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Understanding Common Record Types: Abstracts of title

Guide to understanding common types of archive documents: abstracts of title, accounts, annual reports, charters & letters patent, constitutions, diaries, household books, land deeds, letters, manorial records, maps & plans, minutes, photographs, & wills.

“They questioned why a settled society should behave any differently, why one man should toil in the service of another merely because the stronger had staked out something that had never belonged to him in the first place”

Nega Mezlekia, The God Who Begat a Jackal: A Novel 

Introduction to abstracts of title

Administrative documents which accompany a transfer of ownership or holding of a piece of land, a building, or an estate.

Why they were created

Created to document transference of land or property to date, in order to demonstrate entitlement of current owner/holder to said land or property. Drawn up ahead of a sale or transfer of ownership/holding.

Who might have created them

Created by solicitors, sometimes acting as longstanding land agents for a particular landed family.

Where you might find them

Usually found amongst bundles of deeds relating to a particular sale or transfer of ownership. Commonly found in the following collections:

  • Landed families
  • Estates
  • Land agents
  • Solicitors


Period from which they most commonly survive

Most commonly created during the 18th and 19th centuries.

Key features

Physical features

  • Written on paper, multi-leaf
  • Single sheets fixed together with a split pin, sewn together with cotton, or tied together with linen tape or ribbon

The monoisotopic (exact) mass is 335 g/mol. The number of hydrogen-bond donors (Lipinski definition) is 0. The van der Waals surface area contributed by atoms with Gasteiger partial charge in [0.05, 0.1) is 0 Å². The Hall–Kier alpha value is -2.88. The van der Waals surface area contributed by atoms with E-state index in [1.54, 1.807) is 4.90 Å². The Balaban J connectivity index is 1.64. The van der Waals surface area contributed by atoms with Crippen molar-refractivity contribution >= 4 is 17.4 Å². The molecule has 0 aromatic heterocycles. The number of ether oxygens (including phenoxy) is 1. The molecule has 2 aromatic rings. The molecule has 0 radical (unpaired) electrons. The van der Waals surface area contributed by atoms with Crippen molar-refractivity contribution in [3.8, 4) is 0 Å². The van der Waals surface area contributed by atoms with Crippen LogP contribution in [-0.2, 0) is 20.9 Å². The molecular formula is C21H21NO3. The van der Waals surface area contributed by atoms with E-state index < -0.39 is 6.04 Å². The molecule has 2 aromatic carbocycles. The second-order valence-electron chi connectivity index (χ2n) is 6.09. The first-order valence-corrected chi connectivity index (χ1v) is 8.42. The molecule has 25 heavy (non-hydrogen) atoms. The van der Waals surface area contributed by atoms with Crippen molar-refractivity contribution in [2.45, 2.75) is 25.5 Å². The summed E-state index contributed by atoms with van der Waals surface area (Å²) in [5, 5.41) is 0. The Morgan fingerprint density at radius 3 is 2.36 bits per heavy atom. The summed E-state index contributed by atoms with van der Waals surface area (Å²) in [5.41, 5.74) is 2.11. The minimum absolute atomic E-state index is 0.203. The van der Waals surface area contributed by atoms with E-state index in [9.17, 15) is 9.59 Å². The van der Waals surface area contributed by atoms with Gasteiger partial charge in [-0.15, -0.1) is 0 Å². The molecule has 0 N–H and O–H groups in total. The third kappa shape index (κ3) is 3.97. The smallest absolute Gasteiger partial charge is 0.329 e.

• Manuscript writing in ink

Informational content

  • Summaries of individual deeds associated with ownership/holding of a piece of land, building, or estate
  • Summaries listed in chronological order, according to the date that individual deeds were signed/sealed
  • Each summary extracts key information from existing deeds, naming parties involved, outlining the land/building/estate in question, stating the consideration money (i.e. how much was paid), and noting any special terms

U DDCA/4/46

Abstract of Title of Richard Wilson to several closes of ground (namely Lilly Pastures, Mountain Pighill, Netherlands and Busky Ing) in Carlton, 1627-1737

U DDBA/4/7

Abstract of Title of Thomas Harrison to the manor of South Cave East Hall, 1662-1748

U DDCB/4/180

Abstract of Title of the devisees of Mr William Witty deceased to an estate at Cherry Burton, 1743-1809

U DDCV/29/34

Abstract of Title of John Terry to an allotment in The Groves, 1776-1837 

Note on critical analysis

Things to consider:

  • Abstracts of title are compiled summaries of much longer and more detailed individual legal documents
  • The purpose in compiling an abstract is to demonstrate legal ownership of a piece of land or property by an individual, it is not a legal document in it's own right and can be challenged or subject to error

Potential research uses

Abstracts of title can be useful when undertaking research into the following areas:

  • Landownership
  • Inheritance
  • Local history

Specialist skills and knowledge

Further reading in the following areas will help researchers when using these sources:

  • Common legal terminology as it applies to historical land law
  • Abbreviation conventions, along with some commonly abbreviated 18th-19th century words and terms

Resources at Hull History Centre

Search for further examples of abstracts of title using our online catalogue. Try using search terms such as abstract of title, title deed, etc.

Alternatively, if you prefer to browse, the file below contains a list of abstracts of title held at Hull History Centre. Please note that this list is not comprehensive, but represents key examples of the document type.